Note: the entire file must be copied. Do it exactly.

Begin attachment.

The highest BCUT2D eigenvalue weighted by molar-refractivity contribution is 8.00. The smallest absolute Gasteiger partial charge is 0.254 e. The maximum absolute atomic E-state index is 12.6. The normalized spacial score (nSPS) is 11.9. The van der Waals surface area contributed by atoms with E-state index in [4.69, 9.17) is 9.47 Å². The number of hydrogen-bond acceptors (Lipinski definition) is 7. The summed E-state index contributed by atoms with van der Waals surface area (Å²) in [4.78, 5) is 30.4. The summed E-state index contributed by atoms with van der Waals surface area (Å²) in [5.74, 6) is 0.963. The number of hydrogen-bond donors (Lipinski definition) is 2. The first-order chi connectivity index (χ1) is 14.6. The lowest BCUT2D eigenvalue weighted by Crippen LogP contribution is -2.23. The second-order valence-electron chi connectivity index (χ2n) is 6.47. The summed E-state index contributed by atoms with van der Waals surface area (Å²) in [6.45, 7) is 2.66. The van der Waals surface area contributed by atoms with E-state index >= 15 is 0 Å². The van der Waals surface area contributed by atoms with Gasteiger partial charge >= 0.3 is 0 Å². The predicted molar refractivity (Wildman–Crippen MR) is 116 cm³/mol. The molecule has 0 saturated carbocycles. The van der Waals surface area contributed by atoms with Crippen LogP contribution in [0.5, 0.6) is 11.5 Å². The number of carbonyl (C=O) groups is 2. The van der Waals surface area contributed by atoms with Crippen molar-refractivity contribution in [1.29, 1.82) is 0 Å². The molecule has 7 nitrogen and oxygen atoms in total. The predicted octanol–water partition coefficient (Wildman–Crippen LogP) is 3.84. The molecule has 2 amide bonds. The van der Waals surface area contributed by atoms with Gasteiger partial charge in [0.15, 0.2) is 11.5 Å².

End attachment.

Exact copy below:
The highest BCUT2D eigenvalue weighted by molar-refractivity contribution is 8.00. The smallest absolute Gasteiger partial charge is 0.254 e. The maximum absolute atomic E-state index is 12.6. The normalized spacial score (nSPS) is 11.9. The van der Waals surface area contributed by atoms with E-state index in [4.69, 9.17) is 9.47 Å². The number of hydrogen-bond acceptors (Lipinski definition) is 7. The summed E-state index contributed by atoms with van der Waals surface area (Å²) in [4.78, 5) is 30.4. The summed E-state index contributed by atoms with van der Waals surface area (Å²) in [5.74, 6) is 0.963. The number of hydrogen-bond donors (Lipinski definition) is 2. The first-order chi connectivity index (χ1) is 14.6. The lowest BCUT2D eigenvalue weighted by Crippen LogP contribution is -2.23. The second-order valence-electron chi connectivity index (χ2n) is 6.47. The summed E-state index contributed by atoms with van der Waals surface area (Å²) in [6.45, 7) is 2.66. The van der Waals surface area contributed by atoms with E-state index >= 15 is 0 Å². The van der Waals surface area contributed by atoms with Gasteiger partial charge >= 0.3 is 0 Å². The predicted molar refractivity (Wildman–Crippen MR) is 116 cm³/mol. The molecule has 0 saturated carbocycles. The van der Waals surface area contributed by atoms with Crippen LogP contribution in [0.5, 0.6) is 11.5 Å². The number of carbonyl (C=O) groups is 2. The van der Waals surface area contributed by atoms with Crippen molar-refractivity contribution in [1.29, 1.82) is 0 Å². The molecule has 7 nitrogen and oxygen atoms in total. The predicted octanol–water partition coefficient (Wildman–Crippen LogP) is 3.84. The molecule has 2 amide bonds. The van der Waals surface area contributed by atoms with Gasteiger partial charge in [0.15, 0.2) is 11.5 Å².